After saving some hard-earned cash and with countless destinations reopened after several years of Covid restrictions, your long-awaited motorhome has finally arrived. You took great care and not a little time choosing the vehicle of your dreams – and now it’s sitting in your driveway.
Taking your motorhome on the road for the first time, however, is bound to bring on a flush of the nerves and there are a few things to do to prepare yourself for that first outing – or, indeed, refresh your memory, if you’ve not driven the vehicle for a while.
1. Take stock
Before you go anywhere, just sit in the driving seat and familiarise yourself with the controls. You’ll want to know where everything is, especially in an emergency, but it shouldn’t be too long before your reactions become second nature – just as they should be.
Your family members are just as likely to want to clamber on board to take that first journey in your new motorhome. But it will probably be less taxing on your nerves if you persuade potential passengers to wait at least until you’ve driven the vehicle around the block a few times.
When you are ready for passengers, you and your co-pilot, of course, will be in the seats facing forward in the cockpit. Eager children, however, may be fighting for seats behind you in the rear of the vehicle – and that’s where a degree of caution and common-sense may need to be exercised.
Guidance published by the Camping and Caravanning Club emphasises this general need for common-sense. It points out that any motorhome first registered on or after the 20th of October 2007 must have seatbelts fitted to “designated travel seats”.
The guidance goes on to explain that only forward and rear-facing seats are suitable as travelling seats – and will, therefore, have the necessary seatbelts appropriately anchored in place. Typically, of course, that rules out side-facing seats as safe travelling seats. Even if these are fitted to such side-facing seats, it is not advisable to use them at all when travelling, because of the danger of injury in a collision.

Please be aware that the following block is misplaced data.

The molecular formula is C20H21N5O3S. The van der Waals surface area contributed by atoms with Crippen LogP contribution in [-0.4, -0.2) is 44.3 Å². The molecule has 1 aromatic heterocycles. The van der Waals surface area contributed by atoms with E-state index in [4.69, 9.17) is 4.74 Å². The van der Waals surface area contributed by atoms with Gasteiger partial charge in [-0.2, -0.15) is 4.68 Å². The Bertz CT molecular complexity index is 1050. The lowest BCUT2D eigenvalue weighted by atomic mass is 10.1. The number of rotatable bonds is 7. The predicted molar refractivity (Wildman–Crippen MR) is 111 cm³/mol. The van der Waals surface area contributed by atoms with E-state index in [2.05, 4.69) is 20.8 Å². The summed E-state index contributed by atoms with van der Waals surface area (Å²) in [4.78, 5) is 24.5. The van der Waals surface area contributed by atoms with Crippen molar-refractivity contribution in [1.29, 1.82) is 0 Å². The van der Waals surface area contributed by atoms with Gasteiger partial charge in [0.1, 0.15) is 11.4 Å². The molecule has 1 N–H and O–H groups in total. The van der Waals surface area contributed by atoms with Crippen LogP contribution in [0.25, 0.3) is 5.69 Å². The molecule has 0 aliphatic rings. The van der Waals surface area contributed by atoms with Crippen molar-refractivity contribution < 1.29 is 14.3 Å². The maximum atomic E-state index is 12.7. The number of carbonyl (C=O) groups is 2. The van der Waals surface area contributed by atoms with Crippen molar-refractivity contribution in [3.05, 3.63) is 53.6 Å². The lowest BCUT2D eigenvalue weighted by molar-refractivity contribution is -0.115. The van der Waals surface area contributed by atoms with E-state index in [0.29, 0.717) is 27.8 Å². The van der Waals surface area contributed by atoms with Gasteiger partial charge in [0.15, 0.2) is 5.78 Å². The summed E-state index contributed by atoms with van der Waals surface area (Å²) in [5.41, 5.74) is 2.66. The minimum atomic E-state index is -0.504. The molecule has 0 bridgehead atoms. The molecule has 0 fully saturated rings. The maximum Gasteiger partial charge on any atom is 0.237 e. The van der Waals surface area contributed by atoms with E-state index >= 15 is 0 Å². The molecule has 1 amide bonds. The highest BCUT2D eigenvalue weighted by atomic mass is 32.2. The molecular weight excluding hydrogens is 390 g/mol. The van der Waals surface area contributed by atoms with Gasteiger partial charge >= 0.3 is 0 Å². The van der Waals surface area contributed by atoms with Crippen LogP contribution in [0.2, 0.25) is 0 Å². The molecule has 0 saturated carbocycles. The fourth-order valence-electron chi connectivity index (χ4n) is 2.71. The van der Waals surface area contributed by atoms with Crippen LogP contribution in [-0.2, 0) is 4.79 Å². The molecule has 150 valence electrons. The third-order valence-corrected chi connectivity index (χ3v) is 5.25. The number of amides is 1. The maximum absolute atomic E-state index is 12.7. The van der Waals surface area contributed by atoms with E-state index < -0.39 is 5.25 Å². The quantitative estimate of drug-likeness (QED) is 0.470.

3. Preparing the vehicle
If you’ve taken delivery of a new motorhome, your supplier is almost certain to have performed all the necessary checks to ensure that the vehicle is in perfect working order.
It is your responsibility, however, to ensure that it stays that way and that everything is packed and stowed away safely and securely.
That means making sure that you know the maximum authorised laden weight of your motorhome and that you do not exceed it. An overloaded vehicle is unsafe since it is more difficult to control, and you are putting excess pressure on the load-bearing tyres. What is more, you face a stiff fine and penalty points on your driving licence if your vehicle is overloaded and you are stopped by the police.
Be careful in the positioning of the items you pack, putting the heaviest on the floor in the middle of the motorhome, other heavier items evenly spread across the remaining floor area and only lightweight items in overhead lockers and cupboards.
Secure everything to make sure none of it shifts while you are on the road.
Tyre pressures are even more important on your motorhome than on many other vehicles.
The Camping and Caravanning Club suggests that you might consider using TyrePal which constantly monitors the pressure in the tyres and warns you of any pending problems. The Club also recommends the use of a rear-facing camera – especially when you are a novice at manoeuvring a larger vehicle in reverse.
We hope these four quick tips will help you feel confident when you first hit the road in your motorhome. Enjoy your trip!